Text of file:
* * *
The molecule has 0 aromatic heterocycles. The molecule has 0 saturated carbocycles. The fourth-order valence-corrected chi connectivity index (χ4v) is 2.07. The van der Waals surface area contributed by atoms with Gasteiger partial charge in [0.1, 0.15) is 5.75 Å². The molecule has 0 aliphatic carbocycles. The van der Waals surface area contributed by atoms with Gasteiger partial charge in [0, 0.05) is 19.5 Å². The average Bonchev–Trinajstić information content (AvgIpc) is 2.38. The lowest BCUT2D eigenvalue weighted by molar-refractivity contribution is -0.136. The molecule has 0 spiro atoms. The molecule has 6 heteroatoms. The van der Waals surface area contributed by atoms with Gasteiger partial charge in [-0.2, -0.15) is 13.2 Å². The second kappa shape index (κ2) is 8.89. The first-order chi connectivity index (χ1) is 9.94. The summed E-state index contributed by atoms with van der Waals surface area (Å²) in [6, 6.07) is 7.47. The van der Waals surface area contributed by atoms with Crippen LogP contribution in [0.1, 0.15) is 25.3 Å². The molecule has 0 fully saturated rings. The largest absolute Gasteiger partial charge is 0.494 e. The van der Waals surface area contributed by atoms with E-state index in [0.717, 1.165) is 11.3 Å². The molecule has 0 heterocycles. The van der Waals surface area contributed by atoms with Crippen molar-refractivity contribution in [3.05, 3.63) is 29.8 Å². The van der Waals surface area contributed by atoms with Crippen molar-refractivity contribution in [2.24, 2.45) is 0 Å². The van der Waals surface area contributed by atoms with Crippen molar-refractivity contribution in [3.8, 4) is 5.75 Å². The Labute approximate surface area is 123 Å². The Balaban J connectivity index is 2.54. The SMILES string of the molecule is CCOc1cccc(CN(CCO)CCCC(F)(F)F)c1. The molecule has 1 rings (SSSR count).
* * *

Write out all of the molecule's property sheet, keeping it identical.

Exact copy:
The molecule has 0 aromatic heterocycles. The molecule has 0 saturated carbocycles. The fourth-order valence-corrected chi connectivity index (χ4v) is 2.07. The van der Waals surface area contributed by atoms with Gasteiger partial charge in [0.1, 0.15) is 5.75 Å². The molecule has 0 aliphatic carbocycles. The van der Waals surface area contributed by atoms with Gasteiger partial charge in [0, 0.05) is 19.5 Å². The average Bonchev–Trinajstić information content (AvgIpc) is 2.38. The lowest BCUT2D eigenvalue weighted by molar-refractivity contribution is -0.136. The molecule has 0 spiro atoms. The molecule has 6 heteroatoms. The van der Waals surface area contributed by atoms with Gasteiger partial charge in [-0.2, -0.15) is 13.2 Å². The second kappa shape index (κ2) is 8.89. The first-order chi connectivity index (χ1) is 9.94. The summed E-state index contributed by atoms with van der Waals surface area (Å²) in [6, 6.07) is 7.47. The van der Waals surface area contributed by atoms with Crippen LogP contribution in [0.1, 0.15) is 25.3 Å². The molecule has 0 fully saturated rings. The largest absolute Gasteiger partial charge is 0.494 e. The van der Waals surface area contributed by atoms with E-state index in [0.717, 1.165) is 11.3 Å². The molecule has 0 heterocycles. The van der Waals surface area contributed by atoms with Crippen molar-refractivity contribution in [3.05, 3.63) is 29.8 Å². The van der Waals surface area contributed by atoms with Crippen molar-refractivity contribution in [2.24, 2.45) is 0 Å². The van der Waals surface area contributed by atoms with Crippen molar-refractivity contribution in [3.8, 4) is 5.75 Å². The Labute approximate surface area is 123 Å². The Balaban J connectivity index is 2.54. The SMILES string of the molecule is CCOc1cccc(CN(CCO)CCCC(F)(F)F)c1. The molecule has 1 rings (SSSR count).